Last Updated by eNotes Editorial on
An illustration of the letter 'A' in a speech bubbles

In 1970, sociologist Robin Williams identified twelve core values in American society. These twelve values include personal achievement, work, individualism, humanitarianism, efficiency and practicality, progress, material comfort, science and rationality, equality, democracy, freedom, and racial and group superiority.

People in the US strive to become successful and accomplished and surpass others through personal achievement. Work is valued in the US as a way to be productive and contribute to achievement and society. Individualism is described as promoting and relying on a person's own strength and sense of self, or having one's own identity even while being part of a group or nation. Helping others in need and having sympathy for fellow human beings is expressed through humanitarianism. The ability to get things done quickly and efficiently while not wasting resources is practiced through efficiency and practicality. Americans value progress, the effort to move forward and make improvements in many different areas of life. Material comforts are important in the US: having basic needs met, such as food and shelter, and the ability to live in relative comfort. Adapting science and rationality to promote improvements in the world of scientific discovery and technology is a part of American life. Many Americans strive to promote equality within opportunity, culture, and society. Democracy has been a value of the United States since the founding of the country; it ideally allows for the expression of personal opinions and the making of decisions based on majority vote. The ability to conduct one's own life with few limitations gives Americans the value of freedom. On the negative end, racial and group superiority is the belief that some groups of people are superior to others.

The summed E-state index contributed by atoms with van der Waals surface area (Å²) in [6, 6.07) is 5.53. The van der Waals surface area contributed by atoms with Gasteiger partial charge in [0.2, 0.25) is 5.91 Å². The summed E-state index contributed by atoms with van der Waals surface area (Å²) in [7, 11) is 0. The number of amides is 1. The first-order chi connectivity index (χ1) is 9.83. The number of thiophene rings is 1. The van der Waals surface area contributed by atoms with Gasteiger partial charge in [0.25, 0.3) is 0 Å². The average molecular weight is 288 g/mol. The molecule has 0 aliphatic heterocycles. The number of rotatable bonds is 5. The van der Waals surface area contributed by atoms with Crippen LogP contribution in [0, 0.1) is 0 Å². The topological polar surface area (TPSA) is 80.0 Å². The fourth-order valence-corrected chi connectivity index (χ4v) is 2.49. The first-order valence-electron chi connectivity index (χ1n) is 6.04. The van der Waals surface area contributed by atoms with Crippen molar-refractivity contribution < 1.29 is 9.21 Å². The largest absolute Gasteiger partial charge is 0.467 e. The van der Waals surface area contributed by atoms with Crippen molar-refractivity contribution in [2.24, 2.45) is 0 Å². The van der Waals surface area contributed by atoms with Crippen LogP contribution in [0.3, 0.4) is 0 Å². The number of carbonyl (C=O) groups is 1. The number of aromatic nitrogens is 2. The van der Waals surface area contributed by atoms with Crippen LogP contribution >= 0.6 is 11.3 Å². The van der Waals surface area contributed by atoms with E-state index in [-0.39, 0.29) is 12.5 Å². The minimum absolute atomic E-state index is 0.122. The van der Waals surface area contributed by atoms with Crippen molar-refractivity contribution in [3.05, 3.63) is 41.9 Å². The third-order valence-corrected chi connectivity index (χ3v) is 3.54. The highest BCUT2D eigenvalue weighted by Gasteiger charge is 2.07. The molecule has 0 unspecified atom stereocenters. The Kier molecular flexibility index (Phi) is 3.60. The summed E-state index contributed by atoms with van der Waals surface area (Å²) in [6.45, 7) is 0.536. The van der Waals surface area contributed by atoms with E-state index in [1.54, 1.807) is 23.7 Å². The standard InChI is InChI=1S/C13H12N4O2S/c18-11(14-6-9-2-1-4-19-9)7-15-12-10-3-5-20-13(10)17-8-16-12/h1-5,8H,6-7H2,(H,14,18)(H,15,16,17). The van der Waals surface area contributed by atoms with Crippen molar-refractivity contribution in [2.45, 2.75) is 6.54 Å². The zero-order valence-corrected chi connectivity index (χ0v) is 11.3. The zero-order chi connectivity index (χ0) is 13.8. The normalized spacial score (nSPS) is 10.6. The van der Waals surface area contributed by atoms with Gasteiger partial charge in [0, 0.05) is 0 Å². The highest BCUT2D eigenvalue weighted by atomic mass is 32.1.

As a note of interest, Robin Williams added three more values to his revised list of core values of US society in 1975. These were education, religiosity, and romantic love.

Approved by eNotes Editorial Team
An illustration of the letter 'A' in a speech bubbles

Robin Williams argues that American society has 12 major values that are basic to that society.  They are:

  •  Individualism.  We think that people can and should rise or fall on their own merits.  
  • Achievement and Success.  We think that it is important to succeed and to achieve big things.  It can be important to be more successful than others.
  • Activity and Work.  This is like the Puritan work ethic.  We think work is good for its own sake.
  • Efficiency and Practicality.  We think it is important to do things as efficiently as possible.
  • Science and Technology.  We prefer to use science and technology to solve all of our problems.
  • Progress.  We think everything should constantly get better.
  •  Material Comfort.  We expect to have a very high material standard of living.
  • Humanitarianism.  We think it is important to be kind and helpful to others, particularly those in need.
  • Freedom.  We feel it is important to be able to do whatever we want.
  • Democracy.  We think everyone has the right to be heard and that the majority should rule.
  • Equality.  We think that it is important for everyone to be equal in the eyes of the law.
  • Racism and Group Superiority.  Paradoxically, we think some groups are better than others.
Approved by eNotes Editorial Team